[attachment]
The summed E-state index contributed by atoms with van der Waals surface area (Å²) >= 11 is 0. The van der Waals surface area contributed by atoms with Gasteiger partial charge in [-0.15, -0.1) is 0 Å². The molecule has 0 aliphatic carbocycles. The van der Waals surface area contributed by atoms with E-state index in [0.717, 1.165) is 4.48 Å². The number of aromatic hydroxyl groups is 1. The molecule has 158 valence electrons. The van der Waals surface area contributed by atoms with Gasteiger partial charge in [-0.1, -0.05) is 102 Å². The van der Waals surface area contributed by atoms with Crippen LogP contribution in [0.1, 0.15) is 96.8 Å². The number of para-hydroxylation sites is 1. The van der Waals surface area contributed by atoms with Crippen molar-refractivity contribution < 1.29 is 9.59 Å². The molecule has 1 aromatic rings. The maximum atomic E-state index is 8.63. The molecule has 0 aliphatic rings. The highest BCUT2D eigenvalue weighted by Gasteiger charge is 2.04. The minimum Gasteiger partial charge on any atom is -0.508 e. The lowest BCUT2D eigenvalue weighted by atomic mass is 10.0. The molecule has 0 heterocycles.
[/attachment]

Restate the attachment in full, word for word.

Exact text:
The summed E-state index contributed by atoms with van der Waals surface area (Å²) >= 11 is 0. The van der Waals surface area contributed by atoms with Gasteiger partial charge in [-0.15, -0.1) is 0 Å². The molecule has 0 aliphatic carbocycles. The van der Waals surface area contributed by atoms with E-state index in [0.717, 1.165) is 4.48 Å². The number of aromatic hydroxyl groups is 1. The molecule has 158 valence electrons. The van der Waals surface area contributed by atoms with Gasteiger partial charge in [-0.1, -0.05) is 102 Å². The van der Waals surface area contributed by atoms with Crippen LogP contribution in [0.1, 0.15) is 96.8 Å². The number of para-hydroxylation sites is 1. The van der Waals surface area contributed by atoms with Crippen molar-refractivity contribution < 1.29 is 9.59 Å². The molecule has 1 aromatic rings. The maximum atomic E-state index is 8.63. The molecule has 0 aliphatic rings. The highest BCUT2D eigenvalue weighted by Gasteiger charge is 2.04. The minimum Gasteiger partial charge on any atom is -0.508 e. The lowest BCUT2D eigenvalue weighted by atomic mass is 10.0. The molecule has 0 heterocycles.